Cuisine in Melaka


Tuesday February 7, 2012

Wangkang sweeps away evil and people off their feet

MALACCA: Thousands gathered here to watch the Wangkang or Royal Barge procession that made its way through the streets in the city’s older quarter, symbolically sweeping away all evil forces that threaten to disrupt peace and prosperity.

More than 10,000 devotees and tourists witnessed the procession which began at 7.30am from the Yong Chuan Tian Temple in Banda Hilir in conjunction with Chap Goh Mei yesterday.

The procession, after a lapse of 11 years, saw mediums in a trance parading along decorated carriages while the deity Tee Hoo Ong Yah, the third among five “sworn brothers”, and other deities were carried in their respective sedan chairs.
Lighting up the night: The Wangkang being burnt, accompanied by fireworks, at the Pulau Melaka seafront Monday.

The RM80,000 wooden barge, measuring 5.8m in length, 2.4m in width and 6.1m in height passed through several streets before returning to the temple at about 4pm.

Scores of people also gathered along the roads to catch a glimpse of the barge, with some touching it to ward off bad luck.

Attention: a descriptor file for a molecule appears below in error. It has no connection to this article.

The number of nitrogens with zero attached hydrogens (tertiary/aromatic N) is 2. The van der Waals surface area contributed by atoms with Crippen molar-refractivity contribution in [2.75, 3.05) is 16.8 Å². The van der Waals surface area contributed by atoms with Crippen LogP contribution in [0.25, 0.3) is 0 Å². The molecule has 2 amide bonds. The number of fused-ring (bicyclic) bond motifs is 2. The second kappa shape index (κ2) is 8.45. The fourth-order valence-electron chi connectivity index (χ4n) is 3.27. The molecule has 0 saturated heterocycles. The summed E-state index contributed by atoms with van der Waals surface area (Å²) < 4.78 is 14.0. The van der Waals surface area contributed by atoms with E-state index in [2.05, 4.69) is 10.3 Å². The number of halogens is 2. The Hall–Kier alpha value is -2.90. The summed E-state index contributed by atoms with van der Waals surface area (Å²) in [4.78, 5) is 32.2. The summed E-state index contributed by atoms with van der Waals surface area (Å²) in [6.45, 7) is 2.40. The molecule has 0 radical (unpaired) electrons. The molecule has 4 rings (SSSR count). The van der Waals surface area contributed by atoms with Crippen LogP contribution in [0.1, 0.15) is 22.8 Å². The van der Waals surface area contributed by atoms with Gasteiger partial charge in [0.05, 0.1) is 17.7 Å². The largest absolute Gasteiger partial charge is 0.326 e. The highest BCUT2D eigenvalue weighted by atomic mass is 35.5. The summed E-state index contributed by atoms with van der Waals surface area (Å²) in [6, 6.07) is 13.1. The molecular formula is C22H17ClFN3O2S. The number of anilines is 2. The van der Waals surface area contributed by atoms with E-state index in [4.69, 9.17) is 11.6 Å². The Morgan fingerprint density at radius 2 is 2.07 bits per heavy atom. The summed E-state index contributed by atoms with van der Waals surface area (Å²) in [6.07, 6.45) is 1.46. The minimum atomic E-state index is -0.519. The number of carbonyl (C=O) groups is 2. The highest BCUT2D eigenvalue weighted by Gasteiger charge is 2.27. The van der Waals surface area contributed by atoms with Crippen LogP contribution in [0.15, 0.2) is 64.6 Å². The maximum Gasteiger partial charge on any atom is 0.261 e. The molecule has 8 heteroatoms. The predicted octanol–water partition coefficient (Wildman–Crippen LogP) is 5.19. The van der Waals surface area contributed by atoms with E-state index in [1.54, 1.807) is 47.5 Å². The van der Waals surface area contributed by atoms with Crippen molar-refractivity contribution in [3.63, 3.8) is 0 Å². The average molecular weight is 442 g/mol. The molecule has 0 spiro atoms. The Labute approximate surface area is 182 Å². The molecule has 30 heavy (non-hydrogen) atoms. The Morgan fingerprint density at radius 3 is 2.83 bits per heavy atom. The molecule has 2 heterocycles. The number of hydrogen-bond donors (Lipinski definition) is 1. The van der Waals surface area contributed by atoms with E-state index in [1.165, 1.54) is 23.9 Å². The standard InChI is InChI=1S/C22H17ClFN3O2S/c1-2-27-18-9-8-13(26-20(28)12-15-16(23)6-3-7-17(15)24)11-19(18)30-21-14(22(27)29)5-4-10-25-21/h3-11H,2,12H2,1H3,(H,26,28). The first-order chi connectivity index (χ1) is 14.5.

The day-long procession caused traffic congestion in Banda Hilir as many holidaymakers also flocked to the tourist area.

In the evening, the barge was dragged from the temple towards the Pulau Melaka seafront and burnt after a prayer ceremony, signifying the sending away of evil spirits.

Yuliya Huang, 32, flew from Indonesia to witness the once-in-a-lifetime event.

“I heard of Wangkang from my Malaysian father, but I have not seen one. So I came here with my parents two days ago,” she said.

For Briton Matt Lewis Haskins, 43, from London, it was the first time he had come across a major event like this.

“The event was colourful and great. I am lucky to have witnessed it,” he said.

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